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SBlomquist

1925 Chevrolet Superior 171ci 4 Cyl Run issues

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The car starts and runs great when it is at ambient temperature. I can start it several times in a row with no issues. After about 5 minutes or so of running it begins to run rough, lacks power, and acceleration. If I turn the car off and try to start it again, it will turn over fine but never start. I can let it sit for an hour or so and it starts fine. Recently, I have gone through the carburetor, distributor, generator, starting motor (was cranking slow), set the ignition timing, has new spark plugs, plug wires, no vacuum leaks that I am aware of, and the compression is good. The coil primary and secondary circuits are 1.5 ohms and 3.8k ohms.

Looking for some insight on the ignition system. The coil is of the original design with a removable resistor mounted on top at the "BAT" terminal. It is an old exposed "coiled wire" type resistor and gets hot (will burn your fingers) after a minute or so of the ignition being turned on. Is this a normal temperature? If not, what can I replace it with? Is the resistor in the circuit to lengthen the point life?

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Hello

 

Sorry that I do not have specific experience of the 1925 Chevrolet, but the resistor that you mention, might it be a ballast resistor? Is there also a direct (not through the resistor) feed to the coil from the starter switch for instance? If it is a ballast resistor it will get too hot to touch for certain. Alternatively, it might be a type of interference suppression. Can you measure the voltage between live and earth (with ignition on, engine off, but points open) before and after the resistor to see what effect it is having?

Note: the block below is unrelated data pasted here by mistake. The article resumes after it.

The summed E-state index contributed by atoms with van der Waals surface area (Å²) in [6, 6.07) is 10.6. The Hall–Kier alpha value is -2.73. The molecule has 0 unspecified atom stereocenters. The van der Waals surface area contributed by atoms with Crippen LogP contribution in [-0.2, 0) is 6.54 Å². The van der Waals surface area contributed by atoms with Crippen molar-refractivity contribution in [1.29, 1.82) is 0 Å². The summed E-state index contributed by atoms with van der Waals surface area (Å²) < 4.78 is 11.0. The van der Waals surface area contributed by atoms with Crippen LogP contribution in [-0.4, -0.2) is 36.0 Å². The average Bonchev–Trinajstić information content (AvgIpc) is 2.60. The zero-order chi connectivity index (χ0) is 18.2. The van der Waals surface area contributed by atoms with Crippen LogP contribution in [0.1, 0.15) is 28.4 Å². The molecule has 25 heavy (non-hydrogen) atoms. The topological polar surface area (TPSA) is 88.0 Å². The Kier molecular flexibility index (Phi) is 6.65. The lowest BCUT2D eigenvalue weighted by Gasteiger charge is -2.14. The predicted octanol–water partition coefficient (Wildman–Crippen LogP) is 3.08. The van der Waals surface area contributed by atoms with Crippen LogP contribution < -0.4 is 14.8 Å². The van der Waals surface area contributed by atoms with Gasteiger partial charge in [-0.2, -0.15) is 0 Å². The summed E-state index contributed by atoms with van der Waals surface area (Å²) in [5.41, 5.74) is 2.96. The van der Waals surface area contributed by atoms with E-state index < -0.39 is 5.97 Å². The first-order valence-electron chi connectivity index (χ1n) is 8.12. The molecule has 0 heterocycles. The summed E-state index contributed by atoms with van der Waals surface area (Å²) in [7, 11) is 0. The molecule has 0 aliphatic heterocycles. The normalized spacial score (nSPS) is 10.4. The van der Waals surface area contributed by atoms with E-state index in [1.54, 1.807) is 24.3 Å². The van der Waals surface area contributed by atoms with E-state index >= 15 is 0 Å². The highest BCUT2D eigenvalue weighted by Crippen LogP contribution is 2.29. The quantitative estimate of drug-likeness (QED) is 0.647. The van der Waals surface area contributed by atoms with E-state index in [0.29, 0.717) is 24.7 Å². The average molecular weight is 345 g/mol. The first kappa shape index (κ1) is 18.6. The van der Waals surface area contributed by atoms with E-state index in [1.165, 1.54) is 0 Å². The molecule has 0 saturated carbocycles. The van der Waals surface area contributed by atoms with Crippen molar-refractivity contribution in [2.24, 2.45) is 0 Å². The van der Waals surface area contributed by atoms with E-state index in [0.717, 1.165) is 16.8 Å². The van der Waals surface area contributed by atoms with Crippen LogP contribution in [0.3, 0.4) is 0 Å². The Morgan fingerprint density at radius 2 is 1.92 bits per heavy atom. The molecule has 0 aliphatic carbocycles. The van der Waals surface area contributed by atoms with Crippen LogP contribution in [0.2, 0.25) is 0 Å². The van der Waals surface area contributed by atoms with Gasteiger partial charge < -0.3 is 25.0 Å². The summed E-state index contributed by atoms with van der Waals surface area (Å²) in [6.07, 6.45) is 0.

One other thought, from your description of the problem, is the fuel tank vented? You might try running it with the fuel cap removed to check that.

 

Hope this helps

Adam.. 

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My 2 cents worth,   is the secondary winding in the coil breaking down when it gets hot?   I had a coil several years ago that did exactly the same thing you are referring to.    The secondary winding had a small break in it and would start and run fine until it got warm and then would expand and open up the gap in the fine wire just enough to stop the engine.  

 


Tom

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In addition to what has been mentioned, I would try substituting a coil from a newer vehicle such as a 1954 Chevrolet with a condenser on the negative lead and no resistor. The original coils are known to be unreliable. They have the condenser built-in and unless it has been taken apart, as in having the tar melted out and condenser replaced with a modern equivalent, it's definitely bad by now.

 

Another question, do you have the carburetor intake hooked up to the pre-heater on the exhaust? These motors run best with warm air.